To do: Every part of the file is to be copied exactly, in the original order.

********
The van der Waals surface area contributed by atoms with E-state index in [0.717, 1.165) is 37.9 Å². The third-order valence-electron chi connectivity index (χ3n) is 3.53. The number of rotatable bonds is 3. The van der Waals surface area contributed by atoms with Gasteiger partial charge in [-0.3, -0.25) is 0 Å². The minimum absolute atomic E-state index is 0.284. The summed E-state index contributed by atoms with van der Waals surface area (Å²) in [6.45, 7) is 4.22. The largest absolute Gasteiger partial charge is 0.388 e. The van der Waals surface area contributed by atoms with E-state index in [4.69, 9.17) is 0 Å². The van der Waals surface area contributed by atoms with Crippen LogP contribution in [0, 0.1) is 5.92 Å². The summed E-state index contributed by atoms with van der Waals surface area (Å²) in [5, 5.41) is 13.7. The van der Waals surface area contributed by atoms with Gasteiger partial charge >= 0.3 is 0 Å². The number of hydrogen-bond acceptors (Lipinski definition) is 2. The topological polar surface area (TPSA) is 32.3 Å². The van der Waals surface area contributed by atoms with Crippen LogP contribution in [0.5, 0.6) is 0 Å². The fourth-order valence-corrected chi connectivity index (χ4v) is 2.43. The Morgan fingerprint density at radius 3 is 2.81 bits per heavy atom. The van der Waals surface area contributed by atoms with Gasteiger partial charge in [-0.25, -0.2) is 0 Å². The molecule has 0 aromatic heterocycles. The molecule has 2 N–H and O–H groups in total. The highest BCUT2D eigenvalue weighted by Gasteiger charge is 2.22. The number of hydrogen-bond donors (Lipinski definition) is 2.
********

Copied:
The van der Waals surface area contributed by atoms with E-state index in [0.717, 1.165) is 37.9 Å². The third-order valence-electron chi connectivity index (χ3n) is 3.53. The number of rotatable bonds is 3. The van der Waals surface area contributed by atoms with Gasteiger partial charge in [-0.3, -0.25) is 0 Å². The minimum absolute atomic E-state index is 0.284. The summed E-state index contributed by atoms with van der Waals surface area (Å²) in [6.45, 7) is 4.22. The largest absolute Gasteiger partial charge is 0.388 e. The van der Waals surface area contributed by atoms with E-state index in [4.69, 9.17) is 0 Å². The van der Waals surface area contributed by atoms with Crippen LogP contribution in [0, 0.1) is 5.92 Å². The summed E-state index contributed by atoms with van der Waals surface area (Å²) in [5, 5.41) is 13.7. The van der Waals surface area contributed by atoms with Gasteiger partial charge >= 0.3 is 0 Å². The number of hydrogen-bond acceptors (Lipinski definition) is 2. The topological polar surface area (TPSA) is 32.3 Å². The van der Waals surface area contributed by atoms with Crippen LogP contribution in [0.5, 0.6) is 0 Å². The fourth-order valence-corrected chi connectivity index (χ4v) is 2.43. The Morgan fingerprint density at radius 3 is 2.81 bits per heavy atom. The van der Waals surface area contributed by atoms with Gasteiger partial charge in [-0.25, -0.2) is 0 Å². The molecule has 0 aromatic heterocycles. The molecule has 2 N–H and O–H groups in total. The highest BCUT2D eigenvalue weighted by Gasteiger charge is 2.22. The number of hydrogen-bond donors (Lipinski definition) is 2.